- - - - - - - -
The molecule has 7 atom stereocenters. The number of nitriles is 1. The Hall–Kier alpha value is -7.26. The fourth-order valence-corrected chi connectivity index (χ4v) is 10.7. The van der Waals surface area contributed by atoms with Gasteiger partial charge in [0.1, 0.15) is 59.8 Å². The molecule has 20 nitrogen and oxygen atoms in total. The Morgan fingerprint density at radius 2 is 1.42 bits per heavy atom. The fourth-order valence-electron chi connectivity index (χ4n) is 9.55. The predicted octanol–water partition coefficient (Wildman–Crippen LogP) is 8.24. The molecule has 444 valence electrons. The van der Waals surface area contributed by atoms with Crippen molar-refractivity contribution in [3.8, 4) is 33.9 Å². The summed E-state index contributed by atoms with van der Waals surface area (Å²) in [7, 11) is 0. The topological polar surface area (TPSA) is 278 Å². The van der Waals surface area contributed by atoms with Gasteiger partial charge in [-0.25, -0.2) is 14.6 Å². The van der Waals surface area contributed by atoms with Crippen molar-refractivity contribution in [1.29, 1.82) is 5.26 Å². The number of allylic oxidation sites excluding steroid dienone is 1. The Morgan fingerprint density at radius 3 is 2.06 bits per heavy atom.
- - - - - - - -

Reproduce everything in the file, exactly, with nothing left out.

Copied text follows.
The molecule has 7 atom stereocenters. The number of nitriles is 1. The Hall–Kier alpha value is -7.26. The fourth-order valence-corrected chi connectivity index (χ4v) is 10.7. The van der Waals surface area contributed by atoms with Gasteiger partial charge in [0.1, 0.15) is 59.8 Å². The molecule has 20 nitrogen and oxygen atoms in total. The Morgan fingerprint density at radius 2 is 1.42 bits per heavy atom. The fourth-order valence-electron chi connectivity index (χ4n) is 9.55. The predicted octanol–water partition coefficient (Wildman–Crippen LogP) is 8.24. The molecule has 444 valence electrons. The van der Waals surface area contributed by atoms with Crippen molar-refractivity contribution in [3.8, 4) is 33.9 Å². The summed E-state index contributed by atoms with van der Waals surface area (Å²) in [7, 11) is 0. The topological polar surface area (TPSA) is 278 Å². The van der Waals surface area contributed by atoms with Gasteiger partial charge in [-0.25, -0.2) is 14.6 Å². The van der Waals surface area contributed by atoms with Crippen molar-refractivity contribution in [1.29, 1.82) is 5.26 Å². The number of allylic oxidation sites excluding steroid dienone is 1. The Morgan fingerprint density at radius 3 is 2.06 bits per heavy atom.